Special Report

50 Best Sci-Fi Movies Of All Time

Source: Courtesy of Universal Pictures

40. Serenity (2005)
> IMDb user rating: 7.8/10 (289,170 votes)
> Rotten Tomatoes audience score: 91% (313,280 votes)
> Rotten Tomatoes Tomatometer score: 82% (187 reviews)
> Directed by: Joss Whedon

Written by Joss Whedon and his directorial debut, “Serenity” is a continuation of his short-lived FOX TV series “Firefly,” picking up where the final of that show left off. It follows Nathan Fillion, Alan Tudyk, and the rest of the crew of a spaceship called Serenity as their lives of cargo-running and smuggling are interrupted by a psychic passenger. It didn’t do well at the box office, but received positive reviews and was named Best Dramatic Presentation by the Hugo Awards, which honors works of sci-fi and fantasy.

Source: Courtesy of Sony Pictures Releasing

39. District 9 (2009)
> IMDb user rating: 7.9/10 (654,962 votes)
> Rotten Tomatoes audience score: 82% (1.2 million votes)
> Rotten Tomatoes Tomatometer score: 90% (314 reviews)
> Directed by: Neill Blomkamp

It’s an alternate 1982 in Neill Blomkamp’s directorial debut, “District 9,” and a spaceship filled with malnourished insect-like aliens has appeared over South Africa. They’re confined to an internment camp called District 9 that quickly becomes a slum, and 20 years later one of the aliens is about to escape but instead crosses paths with a bureaucrat played by Sharlto Copley. It was inspired by South Africa’s apartheid era, and was widely acclaimed, earning Academy Award nominations for Best Picture, Best Adapted Screenplay, Best Visual Effects, and Best Film Editing.

Source: Courtesy of United Artists

38. Sleeper (1973)
> IMDb user rating: 7.2/10 (42,162 votes)
> Rotten Tomatoes audience score: 81% (30,618 votes)
> Rotten Tomatoes Tomatometer score: 100% (36 reviews)
> Directed by: Woody Allen

In Woody Allen’s 1973 film “Sleeper,” Allen’s character plays the owner of a health food store who’s cryogenically frozen and wakes up 200 years later to discover that the U.S. has become a poorly-run dystopian police state and that he must infiltrate the government to derail their master plan. It’s a slapstick comedic romp that pays tribute to early comedic icons like Buster Keaton and Charlie Chaplin, as well as plenty of classic sci-fi conventions, and it’s also regarded as one of the best comedies of all time.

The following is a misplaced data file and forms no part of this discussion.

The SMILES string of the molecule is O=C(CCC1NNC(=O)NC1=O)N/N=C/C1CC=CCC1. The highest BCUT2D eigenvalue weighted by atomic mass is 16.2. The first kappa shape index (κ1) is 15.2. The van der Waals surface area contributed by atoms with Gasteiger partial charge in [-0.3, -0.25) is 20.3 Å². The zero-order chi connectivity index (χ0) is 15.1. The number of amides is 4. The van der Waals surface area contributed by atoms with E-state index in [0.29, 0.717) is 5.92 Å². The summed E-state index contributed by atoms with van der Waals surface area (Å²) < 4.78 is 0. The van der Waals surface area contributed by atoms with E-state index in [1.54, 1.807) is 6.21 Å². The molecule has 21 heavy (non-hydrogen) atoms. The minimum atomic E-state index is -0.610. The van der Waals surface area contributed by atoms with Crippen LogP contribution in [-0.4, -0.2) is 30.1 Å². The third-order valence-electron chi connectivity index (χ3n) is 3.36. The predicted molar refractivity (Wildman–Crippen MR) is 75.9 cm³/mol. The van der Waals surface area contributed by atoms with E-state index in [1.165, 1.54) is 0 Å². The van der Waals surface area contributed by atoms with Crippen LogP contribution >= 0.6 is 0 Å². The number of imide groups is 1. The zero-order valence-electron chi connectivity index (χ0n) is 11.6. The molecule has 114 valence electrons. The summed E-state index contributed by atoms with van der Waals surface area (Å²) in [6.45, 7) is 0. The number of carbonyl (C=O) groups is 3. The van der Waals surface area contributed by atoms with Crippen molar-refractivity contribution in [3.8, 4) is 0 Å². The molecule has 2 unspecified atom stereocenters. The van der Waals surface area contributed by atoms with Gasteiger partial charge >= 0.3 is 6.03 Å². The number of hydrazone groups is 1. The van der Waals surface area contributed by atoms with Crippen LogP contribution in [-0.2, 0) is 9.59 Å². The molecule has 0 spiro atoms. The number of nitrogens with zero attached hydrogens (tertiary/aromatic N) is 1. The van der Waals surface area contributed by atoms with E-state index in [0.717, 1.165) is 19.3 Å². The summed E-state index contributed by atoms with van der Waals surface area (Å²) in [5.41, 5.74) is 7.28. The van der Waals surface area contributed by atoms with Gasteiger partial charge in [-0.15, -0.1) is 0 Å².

Source: Courtesy of Twentieth Century Fox

37. The Fly (1986)
> IMDb user rating: 7.6/10 (167,978 votes)
> Rotten Tomatoes audience score: 83% (90,069 votes)
> Rotten Tomatoes Tomatometer score: 93% (68 reviews)
> Directed by: David Cronenberg

If you’re a fan of Jeff Goldblum (and who isn’t?), you owe it to yourself to watch this David Cronenberg classic (loosely based on the 1958 Vincent Price starrer of the same name). In it, Goldblum plays an eccentric scientist who starts to turn into a human-fly hybrid after an experiment goes wrong. Needless to say, things go downhill from there. A massive box office and critical success, it picked up an Academy Award for Best Makeup.

Source: Courtesy of Paramount Pictures

36. Seconds (1966)
> IMDb user rating: 7.7/10 (18,912 votes)
> Rotten Tomatoes audience score: 87% (4,496 votes)
> Rotten Tomatoes Tomatometer score: 89% (35 reviews)
> Directed by: John Frankenheimer

In this psychological horror/sci-fi classic, John Randolph plays a middle-aged banker who’s dissatisfied with his life in a New York suburb, so he undergoes a plastic surgery-altered “rebirth” into a man (played by Rock Hudson) who’s relocated to Malibu to live life as an artist. It was a box office bomb, but it’s become a cult hit in recent years, and James Wong Howe’s stellar, disorienting cinematography earned an Academy Award nomination.